Thursday, December 15, 2011

Wolfsbane by Andrea Cremer

When Calla Tor wakes up in the lair of the Searchers, her sworn enemies, she's certain her days are numbered. But then the Searchers make her an offer, one that gives her the chance to destroy her former masters and save the pack and the man she left behind. Is Ren worth the price of her freedom? And will Shay stand by her side no matter what? Now in control of her own destiny, Calla must decide which battles are worth fighting and how many trials true love can endure and still survive.
I enjoyed Nightshade, for the most part. I had some issues with the characters, but the plot and the pacing were exciting enough to keep me interested and hope the characters would sort themselves out in the next book, Wolfsbane.

Well, not so much. My biggest issue with Calla in Nightshade was that she didn’t act like an alpha. She said she was, a lot, but her actions never matched those statements. The same thing happens in Wolfsbane, except she says it a whole lot more. It got tiresome after the first few chapters. Shay was the same forceful, arrogant, and closed-minded person that he was in Nightshade, amped up a few notches. I absolutely hated him by the end of Wolfsbane because he embodies everything a boyfriend should NOT be, especially at the end of the book. I was really bummed about that.

I was even more disappointed in Ren, though. I liked him in Nightshade. He was an obvious alpha, but he was also a good leader—he listened to Calla and respected her wishes. In Wolfsbane, he’s completely different. Even considering the pressure he was under from those around him, it still doesn’t explain his complete change in actions.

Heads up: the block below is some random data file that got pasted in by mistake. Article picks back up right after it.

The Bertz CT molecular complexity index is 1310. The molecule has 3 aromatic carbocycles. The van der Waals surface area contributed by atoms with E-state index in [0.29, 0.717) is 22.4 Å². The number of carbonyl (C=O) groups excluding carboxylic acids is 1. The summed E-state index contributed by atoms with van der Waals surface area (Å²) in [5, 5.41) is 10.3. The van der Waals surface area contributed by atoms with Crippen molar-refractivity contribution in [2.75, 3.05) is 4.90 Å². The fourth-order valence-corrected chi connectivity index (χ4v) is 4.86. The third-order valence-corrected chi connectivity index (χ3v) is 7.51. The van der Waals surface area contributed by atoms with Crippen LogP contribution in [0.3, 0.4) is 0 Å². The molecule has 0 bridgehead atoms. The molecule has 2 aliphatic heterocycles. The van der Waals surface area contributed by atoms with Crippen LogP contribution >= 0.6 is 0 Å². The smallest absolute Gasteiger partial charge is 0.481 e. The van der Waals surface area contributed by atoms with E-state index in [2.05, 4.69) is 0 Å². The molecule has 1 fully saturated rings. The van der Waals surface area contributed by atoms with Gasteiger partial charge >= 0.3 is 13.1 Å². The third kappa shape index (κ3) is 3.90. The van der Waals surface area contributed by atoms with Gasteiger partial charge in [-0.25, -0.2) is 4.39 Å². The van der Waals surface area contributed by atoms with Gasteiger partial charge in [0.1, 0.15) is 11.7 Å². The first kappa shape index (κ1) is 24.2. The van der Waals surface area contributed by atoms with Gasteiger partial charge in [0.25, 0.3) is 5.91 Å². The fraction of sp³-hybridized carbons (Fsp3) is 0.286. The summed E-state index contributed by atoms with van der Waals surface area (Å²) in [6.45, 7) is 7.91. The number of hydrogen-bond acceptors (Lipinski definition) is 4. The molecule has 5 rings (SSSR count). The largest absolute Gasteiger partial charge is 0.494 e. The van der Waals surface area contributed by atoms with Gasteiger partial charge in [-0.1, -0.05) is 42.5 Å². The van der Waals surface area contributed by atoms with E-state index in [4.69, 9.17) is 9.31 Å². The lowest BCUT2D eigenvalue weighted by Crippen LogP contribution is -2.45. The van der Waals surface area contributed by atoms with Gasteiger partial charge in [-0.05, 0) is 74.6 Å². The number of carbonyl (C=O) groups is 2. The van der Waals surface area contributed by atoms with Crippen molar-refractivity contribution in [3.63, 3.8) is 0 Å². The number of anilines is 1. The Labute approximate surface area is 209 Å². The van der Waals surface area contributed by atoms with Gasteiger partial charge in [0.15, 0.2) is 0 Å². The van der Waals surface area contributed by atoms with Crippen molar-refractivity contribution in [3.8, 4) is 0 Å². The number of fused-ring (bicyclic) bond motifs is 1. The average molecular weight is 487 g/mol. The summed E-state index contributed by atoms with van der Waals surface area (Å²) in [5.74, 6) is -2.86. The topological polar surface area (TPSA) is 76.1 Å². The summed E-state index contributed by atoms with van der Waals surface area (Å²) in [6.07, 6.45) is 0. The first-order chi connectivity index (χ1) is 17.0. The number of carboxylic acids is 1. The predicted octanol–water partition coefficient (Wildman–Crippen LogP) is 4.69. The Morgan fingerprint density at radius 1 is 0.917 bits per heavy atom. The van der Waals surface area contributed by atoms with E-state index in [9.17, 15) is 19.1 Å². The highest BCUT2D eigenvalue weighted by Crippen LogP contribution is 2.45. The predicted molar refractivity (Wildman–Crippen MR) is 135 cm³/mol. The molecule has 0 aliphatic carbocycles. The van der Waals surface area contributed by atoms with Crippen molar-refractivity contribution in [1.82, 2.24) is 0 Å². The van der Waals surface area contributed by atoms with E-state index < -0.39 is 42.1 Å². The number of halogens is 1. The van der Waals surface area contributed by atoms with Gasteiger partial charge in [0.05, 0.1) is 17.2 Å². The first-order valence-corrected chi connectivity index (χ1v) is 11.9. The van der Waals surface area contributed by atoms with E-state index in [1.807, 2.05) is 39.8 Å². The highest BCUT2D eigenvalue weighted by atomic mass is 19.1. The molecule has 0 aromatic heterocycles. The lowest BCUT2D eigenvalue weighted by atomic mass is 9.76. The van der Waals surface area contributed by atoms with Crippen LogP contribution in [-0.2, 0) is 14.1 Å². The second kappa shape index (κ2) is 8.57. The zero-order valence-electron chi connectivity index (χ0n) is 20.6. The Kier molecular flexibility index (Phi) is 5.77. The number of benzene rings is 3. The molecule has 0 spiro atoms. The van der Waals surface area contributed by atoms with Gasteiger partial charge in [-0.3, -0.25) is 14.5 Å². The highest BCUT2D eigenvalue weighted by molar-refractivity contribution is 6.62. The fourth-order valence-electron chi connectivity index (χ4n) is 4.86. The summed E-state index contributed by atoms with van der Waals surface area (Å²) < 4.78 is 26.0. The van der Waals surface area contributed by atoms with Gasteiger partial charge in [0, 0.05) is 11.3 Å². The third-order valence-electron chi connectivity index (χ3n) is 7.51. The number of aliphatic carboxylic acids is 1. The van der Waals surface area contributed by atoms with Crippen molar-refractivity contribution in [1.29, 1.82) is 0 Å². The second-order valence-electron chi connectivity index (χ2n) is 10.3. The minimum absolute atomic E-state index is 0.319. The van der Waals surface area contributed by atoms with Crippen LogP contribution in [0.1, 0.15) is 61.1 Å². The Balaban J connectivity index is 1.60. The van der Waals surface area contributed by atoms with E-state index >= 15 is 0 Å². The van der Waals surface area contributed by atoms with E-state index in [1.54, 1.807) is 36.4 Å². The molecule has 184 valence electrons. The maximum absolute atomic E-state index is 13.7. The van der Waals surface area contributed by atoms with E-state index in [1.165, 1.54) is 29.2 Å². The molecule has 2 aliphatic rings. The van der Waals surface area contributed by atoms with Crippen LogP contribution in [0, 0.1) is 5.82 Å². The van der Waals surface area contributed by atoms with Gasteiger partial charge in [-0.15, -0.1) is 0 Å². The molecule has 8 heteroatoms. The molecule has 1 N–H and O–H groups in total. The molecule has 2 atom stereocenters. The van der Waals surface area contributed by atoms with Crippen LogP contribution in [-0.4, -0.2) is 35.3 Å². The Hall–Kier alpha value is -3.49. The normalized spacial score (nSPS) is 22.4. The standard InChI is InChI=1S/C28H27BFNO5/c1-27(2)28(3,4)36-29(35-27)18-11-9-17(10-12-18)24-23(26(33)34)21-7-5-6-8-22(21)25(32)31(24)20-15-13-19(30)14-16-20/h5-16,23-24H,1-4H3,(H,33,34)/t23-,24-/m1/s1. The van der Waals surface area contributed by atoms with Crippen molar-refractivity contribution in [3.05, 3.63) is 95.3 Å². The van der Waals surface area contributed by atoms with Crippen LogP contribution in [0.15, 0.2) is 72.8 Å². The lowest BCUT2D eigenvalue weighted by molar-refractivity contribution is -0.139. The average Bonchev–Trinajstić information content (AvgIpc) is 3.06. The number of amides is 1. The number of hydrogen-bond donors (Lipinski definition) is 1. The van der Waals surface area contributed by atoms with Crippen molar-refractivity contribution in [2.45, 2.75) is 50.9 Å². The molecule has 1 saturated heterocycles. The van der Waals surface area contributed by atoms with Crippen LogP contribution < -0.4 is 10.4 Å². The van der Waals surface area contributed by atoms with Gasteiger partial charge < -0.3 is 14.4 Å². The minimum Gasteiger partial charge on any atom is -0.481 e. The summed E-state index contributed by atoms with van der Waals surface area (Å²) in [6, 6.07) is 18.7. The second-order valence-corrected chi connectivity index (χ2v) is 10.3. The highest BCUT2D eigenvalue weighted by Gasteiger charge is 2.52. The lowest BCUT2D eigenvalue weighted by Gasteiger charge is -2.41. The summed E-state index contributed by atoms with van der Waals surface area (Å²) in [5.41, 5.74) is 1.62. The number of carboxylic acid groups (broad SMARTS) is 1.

Most of all, there just wasn’t enough story to carry an entire book. The first 100 pages is all talking and posturing, and we still don’t learn much. When they finally go to rescue Calla’s pack, they make a stupid mistake—which is fine, because people make mistakes all the time. But they make the same kind of mistake when they go to Eden, and I just couldn’t overlook that. Plus, the 'big reveal' at the end didn’t feel so big because I’d figured it out in the first 50 pages or so. The plot in Wolfsbane wasn’t nearly as well thought out as Nightshade, which is really disappointing.

So many people are gushing about this book, and that’s great. I’m glad they’ve enjoyed it. I considered not finishing this book (which is HUGE for me), but wanted to know what happened to Ren so I kept reading. But it’s not at all my cup of tea, and I won’t be reading the next book.


Kelly Hashway said...

I have to admit to not being crazy about werewolf books. There a only a few I truly liked.

Tabitha said...

I used to enjoy them, but not so much anymore. However, I absolutely *loved* Raised by Wolves by Jennifer Lynn Barnes. It's a fabulous story that also happens to be a werewolf story. But the main character isn't a werewolf, which makes it even more interesting. :) I've had the sequel sitting on my nighstand for months, but haven't been able to read anything lately. It's killing me!! :)

cleemckenzie said...

Have to agree with Kelly. I kind of yawn past the werewolf section. Guess I can double yawn my way past this one and head straight to my favorite--contemporary, realistic. :-)